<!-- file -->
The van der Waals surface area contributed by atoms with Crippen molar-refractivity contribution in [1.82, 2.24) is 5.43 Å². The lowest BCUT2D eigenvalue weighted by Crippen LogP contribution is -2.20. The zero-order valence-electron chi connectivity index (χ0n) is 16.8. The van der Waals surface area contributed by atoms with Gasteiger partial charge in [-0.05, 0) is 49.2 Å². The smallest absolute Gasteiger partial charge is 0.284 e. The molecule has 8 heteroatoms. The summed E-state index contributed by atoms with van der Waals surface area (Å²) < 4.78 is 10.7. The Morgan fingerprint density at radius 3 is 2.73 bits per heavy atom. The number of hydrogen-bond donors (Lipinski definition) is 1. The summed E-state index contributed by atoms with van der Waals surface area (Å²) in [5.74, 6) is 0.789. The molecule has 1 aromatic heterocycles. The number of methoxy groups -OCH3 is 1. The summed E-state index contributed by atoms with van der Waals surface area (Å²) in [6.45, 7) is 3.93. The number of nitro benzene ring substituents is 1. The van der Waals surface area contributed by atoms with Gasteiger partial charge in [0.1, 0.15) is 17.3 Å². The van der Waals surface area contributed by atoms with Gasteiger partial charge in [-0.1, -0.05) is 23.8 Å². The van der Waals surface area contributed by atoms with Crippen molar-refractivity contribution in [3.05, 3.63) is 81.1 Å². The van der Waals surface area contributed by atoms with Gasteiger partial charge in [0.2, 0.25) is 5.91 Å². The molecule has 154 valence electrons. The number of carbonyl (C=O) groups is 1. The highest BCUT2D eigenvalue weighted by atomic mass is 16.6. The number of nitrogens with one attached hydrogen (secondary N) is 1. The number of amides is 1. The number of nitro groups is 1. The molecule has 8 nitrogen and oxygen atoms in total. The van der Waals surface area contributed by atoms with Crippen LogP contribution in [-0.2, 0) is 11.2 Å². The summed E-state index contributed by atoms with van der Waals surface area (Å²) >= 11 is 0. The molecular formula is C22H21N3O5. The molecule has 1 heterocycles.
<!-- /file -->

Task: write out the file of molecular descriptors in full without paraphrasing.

The van der Waals surface area contributed by atoms with Crippen molar-refractivity contribution in [1.82, 2.24) is 5.43 Å². The lowest BCUT2D eigenvalue weighted by Crippen LogP contribution is -2.20. The zero-order valence-electron chi connectivity index (χ0n) is 16.8. The van der Waals surface area contributed by atoms with Gasteiger partial charge in [-0.05, 0) is 49.2 Å². The smallest absolute Gasteiger partial charge is 0.284 e. The molecule has 8 heteroatoms. The summed E-state index contributed by atoms with van der Waals surface area (Å²) < 4.78 is 10.7. The Morgan fingerprint density at radius 3 is 2.73 bits per heavy atom. The number of hydrogen-bond donors (Lipinski definition) is 1. The summed E-state index contributed by atoms with van der Waals surface area (Å²) in [5.74, 6) is 0.789. The molecule has 1 aromatic heterocycles. The number of methoxy groups -OCH3 is 1. The summed E-state index contributed by atoms with van der Waals surface area (Å²) in [6.45, 7) is 3.93. The number of nitro benzene ring substituents is 1. The van der Waals surface area contributed by atoms with Gasteiger partial charge in [0.1, 0.15) is 17.3 Å². The van der Waals surface area contributed by atoms with Gasteiger partial charge in [-0.1, -0.05) is 23.8 Å². The van der Waals surface area contributed by atoms with Crippen molar-refractivity contribution in [3.05, 3.63) is 81.1 Å². The van der Waals surface area contributed by atoms with Gasteiger partial charge in [0.2, 0.25) is 5.91 Å². The molecule has 154 valence electrons. The number of carbonyl (C=O) groups is 1. The highest BCUT2D eigenvalue weighted by atomic mass is 16.6. The number of nitrogens with one attached hydrogen (secondary N) is 1. The number of amides is 1. The number of nitro groups is 1. The molecule has 8 nitrogen and oxygen atoms in total. The van der Waals surface area contributed by atoms with Crippen LogP contribution in [-0.2, 0) is 11.2 Å². The summed E-state index contributed by atoms with van der Waals surface area (Å²) >= 11 is 0. The molecular formula is C22H21N3O5. The molecule has 1 heterocycles.